Melanie also loved the look and drive of the RX but, unfortunately, it didn’t fit in her flat’s allocated parking space. In Lexus’s defence, many private car parks aren’t big enough for these large vehicles. However, Melanie also reported that it didn’t fit into a lot of street allocated parking. I teased her that she had not got the talent to manoeuvre such a beast after having nipped around in a Fiat 500 for so long.

I suggested that I test out its ‘off road’ capabilities and take it to the country’s wide-open spaces of my life. I have now apologised to her as I now appreciate it is a challenge to manoeuvre in the not so wide country lanes. It is totally oversized for purpose. A purpose that I am not sure of.

I have always felt slightly irritated by SUVs and Cross Overs, even as a former, very happy owner of the Range Rover Evoque. It was beautiful-looking, comfortable and luxurious but no good for hay and dogs. The Lexus irritated me further, as it is huge on the outside, taking up nearly as much room as my giant Range Rover Vogue, but on the inside has a pretty useless boot for a country girl like myself. Neither my labradoodle nor my labrador would have been happy in there. They would have had to adopt the stance of a depressed hyena and dribbled all down the back seats searching for air, misting up the rear screen and the beautifully sleek styled rear quarter windows in the process.

It is very questionable to me what this relatively new breed of car is actually for. In my mind, you either need a true 4×4 like a Range Rover or a Toyota Hi-Lux to carry significant loads and traverse across rugged terrain, whether those great loads be the Queen of England or a few bales of hay. Or you need a Suburban saloon car.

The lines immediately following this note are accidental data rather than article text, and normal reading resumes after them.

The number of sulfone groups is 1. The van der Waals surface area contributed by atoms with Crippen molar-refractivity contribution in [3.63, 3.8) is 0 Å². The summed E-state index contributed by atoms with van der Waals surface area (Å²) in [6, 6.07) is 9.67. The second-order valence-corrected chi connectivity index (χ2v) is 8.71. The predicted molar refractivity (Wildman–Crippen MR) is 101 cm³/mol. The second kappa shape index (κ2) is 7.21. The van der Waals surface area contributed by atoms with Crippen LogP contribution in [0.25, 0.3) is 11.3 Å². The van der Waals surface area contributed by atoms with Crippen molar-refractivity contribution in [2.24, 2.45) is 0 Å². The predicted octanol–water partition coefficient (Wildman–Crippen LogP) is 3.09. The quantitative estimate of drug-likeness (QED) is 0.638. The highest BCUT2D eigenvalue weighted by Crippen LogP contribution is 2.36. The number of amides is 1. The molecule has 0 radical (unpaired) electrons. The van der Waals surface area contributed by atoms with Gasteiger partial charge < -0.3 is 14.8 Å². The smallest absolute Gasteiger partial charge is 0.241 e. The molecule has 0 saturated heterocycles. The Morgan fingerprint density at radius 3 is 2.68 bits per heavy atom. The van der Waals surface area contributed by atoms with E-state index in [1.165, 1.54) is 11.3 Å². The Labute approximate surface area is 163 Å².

To have a car over-designed to resemble a classy utilitarian beast such as the Range Rover but one that does not have the ground clearance is useless, in my opinion. The Lexus demonstrated this when it stumbled across a log that was not picked up by all of its incredible array of objects and human scanners. (It has a Pre-Collision System that uses a front-mounted camera and millimetre-wave radar to detect vehicles and pedestrians on the road ahead.) The log damaged one of its over-styled front spoilers.

The tiny biro sized trim that cracked could only be repaired by replacing the whole front grill. This surely is not eco-friendly when you think of the wasted materials and energy required to make and fit them, let alone the disruption caused if this was your vehicle and It was off the road while in for such a repair. This type of repair situation is a problem with most modern cars these days and something that I feel needs to be under constant review. To be honest, if this kind of injury had happened to my car, I think I would have Superglued it!